Royce 5’9’s Most Powerful Song Of His Career Is A Call For Solidarity & Pride
In 2018, Royce 5’9 delivered his magnum opus in the form of Book Of Ryan. That remarkable display of lyricism, personal storytelling, and song concepts culminated to a release that fans will forever use to understand one of the great MCs of the 21st century. After previously dropping the “Cocaine” video, Nickel Nine starts the 2-0-1-9 with his first new song. It builds on that momentum and shows that nearly 20 years after “Boom,” Royce’s most explosive lyrics are in the present, not the past. This unbelievable track elevates Royce’s rhyming, his writing, and his commentary all at once.
At nearly six minutes, “Field Negro” pulls zero punches. The song begins with the kind of blunt lines that made Book Of Ryan so striking. He traces the journey from poverty to fame, and how art and principles can suffer in that trajectory. Royce looks at gruesome racism in history and then brings it right to Hip-Hop. “Rob a man, kidnap him, take him for all his rights / Degrade him all his life / Rape his daughter, his wife / Nine months later, use the baby as piranha meat / We wasn’t even allowed to pray, let alone read or write / People like Cube opened up them doors, and politically-correct Negroes like you close ’em, and keep your ice.” The flow is complex, but executed perfectly.
The beat changes (as it does several times), but the motif stays the same. Nickel laughs at the industry, from its relationship with the same circles of women to false ideals of fortune and fame. Royce attacks those, especially in the Black community, sitting silently at a time to stand up for rights. While challenging others, 5’9 owns his greatness. “They said I couldn’t do it so I went out and did it, they said they gave it to me, so I ain’t ask for more / I stayed active every time a door slammed in my face, I stayed at the door / I stayed knockin’, I stayed rockin’, I did it my way! / Without all the complainin’, and all the whinin’ all day / Like Kanye and Wale / For the validation of all the bloggers, and the same gay-ass awards / F*ck y’all, and all them gay-ass awards.” Entering Grammy weekend, Royce uses barbed words to highlight his career while dismissing those who have been vocally dissatisfied.
Moments later, Royce declares, “I’m not here for the crown or Tory Lanez’ cheddar / I’m here for respect, or else / I’m willing to take off the belt / And whoop a young ni**a’s ass with it, like ‘James Evans,’” at least partly referring to a diss from the Canadian rapper late last year.
The motif returns to Royce’s poor upbringing, in a way to can apply to more than just his experiences. So many rappers come from so little, only to settle—for institutional racism, a flawed industry, and to keep the job intact. Royce lets it be known that he is one of the best at his field. He calls out false narratives in Rap, from loyalty to illusions of grandeur. The wordplay nods to JAY-Z, The Fat Boys, and Gang Starr in broad brush strokes of brilliant bars.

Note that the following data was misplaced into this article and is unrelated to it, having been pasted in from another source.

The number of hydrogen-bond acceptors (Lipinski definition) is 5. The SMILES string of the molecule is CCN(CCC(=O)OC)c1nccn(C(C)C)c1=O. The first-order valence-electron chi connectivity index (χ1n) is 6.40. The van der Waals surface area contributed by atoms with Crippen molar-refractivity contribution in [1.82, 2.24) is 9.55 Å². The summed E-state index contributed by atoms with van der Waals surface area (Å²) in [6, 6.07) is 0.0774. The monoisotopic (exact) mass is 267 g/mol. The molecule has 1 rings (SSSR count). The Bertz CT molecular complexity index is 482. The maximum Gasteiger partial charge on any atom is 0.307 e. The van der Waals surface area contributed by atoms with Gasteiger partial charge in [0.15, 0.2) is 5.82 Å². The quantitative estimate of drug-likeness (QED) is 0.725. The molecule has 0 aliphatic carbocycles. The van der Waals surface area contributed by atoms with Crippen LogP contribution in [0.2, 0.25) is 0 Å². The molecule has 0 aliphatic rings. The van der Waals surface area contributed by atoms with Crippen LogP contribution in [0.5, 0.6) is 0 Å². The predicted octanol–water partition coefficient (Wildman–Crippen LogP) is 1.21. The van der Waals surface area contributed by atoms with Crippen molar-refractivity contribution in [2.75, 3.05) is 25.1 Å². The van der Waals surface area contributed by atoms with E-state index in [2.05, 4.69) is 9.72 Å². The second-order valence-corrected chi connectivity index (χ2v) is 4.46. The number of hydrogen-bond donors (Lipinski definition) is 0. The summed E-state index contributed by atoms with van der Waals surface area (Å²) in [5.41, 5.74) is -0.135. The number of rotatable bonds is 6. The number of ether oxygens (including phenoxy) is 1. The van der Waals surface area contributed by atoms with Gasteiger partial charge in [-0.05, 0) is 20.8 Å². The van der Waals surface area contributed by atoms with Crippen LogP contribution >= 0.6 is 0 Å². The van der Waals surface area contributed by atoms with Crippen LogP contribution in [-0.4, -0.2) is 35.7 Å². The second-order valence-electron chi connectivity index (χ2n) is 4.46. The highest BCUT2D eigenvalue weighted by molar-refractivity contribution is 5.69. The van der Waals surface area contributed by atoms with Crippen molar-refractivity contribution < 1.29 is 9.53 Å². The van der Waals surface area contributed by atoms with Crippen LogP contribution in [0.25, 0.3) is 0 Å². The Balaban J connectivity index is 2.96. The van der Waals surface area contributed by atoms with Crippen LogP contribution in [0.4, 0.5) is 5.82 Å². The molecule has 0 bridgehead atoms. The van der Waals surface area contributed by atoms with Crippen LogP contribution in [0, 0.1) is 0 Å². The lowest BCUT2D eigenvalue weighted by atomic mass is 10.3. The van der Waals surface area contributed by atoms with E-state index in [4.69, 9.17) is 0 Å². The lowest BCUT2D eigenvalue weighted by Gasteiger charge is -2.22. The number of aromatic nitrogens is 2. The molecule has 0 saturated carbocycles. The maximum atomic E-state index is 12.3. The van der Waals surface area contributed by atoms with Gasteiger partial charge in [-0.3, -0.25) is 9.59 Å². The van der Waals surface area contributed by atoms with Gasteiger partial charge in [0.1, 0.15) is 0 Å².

The beat and the thoughts change abruptly. It is as if Royce has gotten away from his point. He gets to a razor-sharp thesis. “Children is dyin’ / Women is dyin’ / We’re under attack, fool / What a time to be famous, Black, and impactful / Name somethin’ better / Then come together / As one to react to / Sh*t, we still comin’ back / From a checkered past / Like lumberjack suits / You play for the NFL, I just want to ask you / If you don’t kneel with Kap’, it’s simple math, can I run it past you?”
The flow picks up as Royce tears into racist institutions, including professional sports leagues. He raps to no drums, perhaps knowing that his bars are what pounds the listener’s ear. “I hate you ni**as / ‘Bout figgas / The misappropriation of wisdom / Got you slaves to your own alienism / To pay a few bills, house ni**a / I’d rather get hit with a patriot missile / Than to be out here with’cha exhibiting patriotism / They say a broke clock is right two times, but it’s never accurate / Truth time: Okay, bet / If some of us don’t have time, some of us have time / Some of us are performing at Halftime / Some of us boycotting Halftime / Some of us standing up, some of us sitting down / Reparations’ll never get back to us / They’ll just laugh at us / I think I found a way for you ni**as to face your truth / Go ‘head and try to trace your roots / That sh*t is rather miraculous / Dem’ ni**as took away the message / And messed with the message in it / Embellish it just to spit it / Just to sell that sh*t back to us.”
As is the case throughout the song, the series of bars ends with the crack of a whip.